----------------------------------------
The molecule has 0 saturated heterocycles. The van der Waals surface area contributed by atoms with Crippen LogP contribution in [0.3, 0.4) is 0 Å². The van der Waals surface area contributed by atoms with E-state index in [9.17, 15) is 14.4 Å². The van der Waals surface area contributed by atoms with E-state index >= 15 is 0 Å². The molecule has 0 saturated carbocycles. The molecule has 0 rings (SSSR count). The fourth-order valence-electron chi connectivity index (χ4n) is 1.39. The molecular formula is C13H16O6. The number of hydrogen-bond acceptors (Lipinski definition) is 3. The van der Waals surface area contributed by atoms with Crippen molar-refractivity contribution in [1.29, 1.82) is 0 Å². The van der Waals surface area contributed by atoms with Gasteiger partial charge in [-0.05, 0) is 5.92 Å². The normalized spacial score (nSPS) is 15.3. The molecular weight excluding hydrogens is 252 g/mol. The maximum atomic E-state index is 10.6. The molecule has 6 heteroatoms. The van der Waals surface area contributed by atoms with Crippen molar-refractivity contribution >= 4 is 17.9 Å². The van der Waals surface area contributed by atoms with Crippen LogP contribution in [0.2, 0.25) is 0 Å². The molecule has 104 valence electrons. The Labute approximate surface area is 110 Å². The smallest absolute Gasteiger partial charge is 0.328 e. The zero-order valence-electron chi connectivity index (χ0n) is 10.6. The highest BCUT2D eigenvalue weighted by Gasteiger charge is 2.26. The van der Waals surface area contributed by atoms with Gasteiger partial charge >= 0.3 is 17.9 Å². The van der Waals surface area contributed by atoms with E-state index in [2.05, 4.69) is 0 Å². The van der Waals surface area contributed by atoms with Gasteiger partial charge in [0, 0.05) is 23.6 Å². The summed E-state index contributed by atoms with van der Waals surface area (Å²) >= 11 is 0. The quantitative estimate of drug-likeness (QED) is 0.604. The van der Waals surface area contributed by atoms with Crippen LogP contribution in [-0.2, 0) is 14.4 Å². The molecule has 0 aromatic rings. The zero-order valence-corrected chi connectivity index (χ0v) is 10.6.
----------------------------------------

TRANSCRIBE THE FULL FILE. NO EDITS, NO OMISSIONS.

The molecule has 0 saturated heterocycles. The van der Waals surface area contributed by atoms with Crippen LogP contribution in [0.3, 0.4) is 0 Å². The van der Waals surface area contributed by atoms with E-state index in [9.17, 15) is 14.4 Å². The van der Waals surface area contributed by atoms with E-state index >= 15 is 0 Å². The molecule has 0 saturated carbocycles. The molecule has 0 rings (SSSR count). The fourth-order valence-electron chi connectivity index (χ4n) is 1.39. The molecular formula is C13H16O6. The number of hydrogen-bond acceptors (Lipinski definition) is 3. The van der Waals surface area contributed by atoms with Crippen molar-refractivity contribution in [1.29, 1.82) is 0 Å². The van der Waals surface area contributed by atoms with Gasteiger partial charge in [-0.05, 0) is 5.92 Å². The normalized spacial score (nSPS) is 15.3. The molecular weight excluding hydrogens is 252 g/mol. The maximum atomic E-state index is 10.6. The molecule has 6 heteroatoms. The van der Waals surface area contributed by atoms with Crippen molar-refractivity contribution >= 4 is 17.9 Å². The van der Waals surface area contributed by atoms with Crippen LogP contribution in [0.2, 0.25) is 0 Å². The molecule has 104 valence electrons. The Labute approximate surface area is 110 Å². The smallest absolute Gasteiger partial charge is 0.328 e. The zero-order valence-electron chi connectivity index (χ0n) is 10.6. The highest BCUT2D eigenvalue weighted by Gasteiger charge is 2.26. The van der Waals surface area contributed by atoms with Gasteiger partial charge >= 0.3 is 17.9 Å². The van der Waals surface area contributed by atoms with E-state index in [2.05, 4.69) is 0 Å². The van der Waals surface area contributed by atoms with Gasteiger partial charge in [0, 0.05) is 23.6 Å². The summed E-state index contributed by atoms with van der Waals surface area (Å²) >= 11 is 0. The quantitative estimate of drug-likeness (QED) is 0.604. The van der Waals surface area contributed by atoms with Crippen LogP contribution in [-0.2, 0) is 14.4 Å². The molecule has 0 aromatic rings. The zero-order valence-corrected chi connectivity index (χ0v) is 10.6.